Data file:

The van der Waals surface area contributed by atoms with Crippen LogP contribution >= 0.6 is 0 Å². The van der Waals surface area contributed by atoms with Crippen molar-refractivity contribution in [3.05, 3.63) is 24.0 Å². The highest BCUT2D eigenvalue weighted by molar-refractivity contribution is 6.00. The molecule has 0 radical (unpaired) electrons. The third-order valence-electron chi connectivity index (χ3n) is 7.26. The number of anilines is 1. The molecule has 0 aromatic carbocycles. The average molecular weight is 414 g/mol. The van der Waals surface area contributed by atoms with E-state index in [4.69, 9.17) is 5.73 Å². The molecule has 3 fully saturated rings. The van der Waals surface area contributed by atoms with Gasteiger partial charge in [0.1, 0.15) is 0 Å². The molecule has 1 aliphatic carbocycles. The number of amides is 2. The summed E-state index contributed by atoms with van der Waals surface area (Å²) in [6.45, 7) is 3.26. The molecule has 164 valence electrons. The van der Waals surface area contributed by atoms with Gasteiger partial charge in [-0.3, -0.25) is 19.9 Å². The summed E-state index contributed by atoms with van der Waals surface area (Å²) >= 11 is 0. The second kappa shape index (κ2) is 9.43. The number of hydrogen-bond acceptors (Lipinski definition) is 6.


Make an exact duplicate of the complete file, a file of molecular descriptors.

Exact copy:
The van der Waals surface area contributed by atoms with Crippen LogP contribution >= 0.6 is 0 Å². The van der Waals surface area contributed by atoms with Crippen molar-refractivity contribution in [3.05, 3.63) is 24.0 Å². The highest BCUT2D eigenvalue weighted by molar-refractivity contribution is 6.00. The molecule has 0 radical (unpaired) electrons. The third-order valence-electron chi connectivity index (χ3n) is 7.26. The number of anilines is 1. The molecule has 0 aromatic carbocycles. The average molecular weight is 414 g/mol. The van der Waals surface area contributed by atoms with E-state index in [4.69, 9.17) is 5.73 Å². The molecule has 3 fully saturated rings. The van der Waals surface area contributed by atoms with Gasteiger partial charge in [0.1, 0.15) is 0 Å². The molecule has 1 aliphatic carbocycles. The number of amides is 2. The summed E-state index contributed by atoms with van der Waals surface area (Å²) in [6.45, 7) is 3.26. The molecule has 164 valence electrons. The van der Waals surface area contributed by atoms with Gasteiger partial charge in [-0.3, -0.25) is 19.9 Å². The summed E-state index contributed by atoms with van der Waals surface area (Å²) >= 11 is 0. The second kappa shape index (κ2) is 9.43. The number of hydrogen-bond acceptors (Lipinski definition) is 6.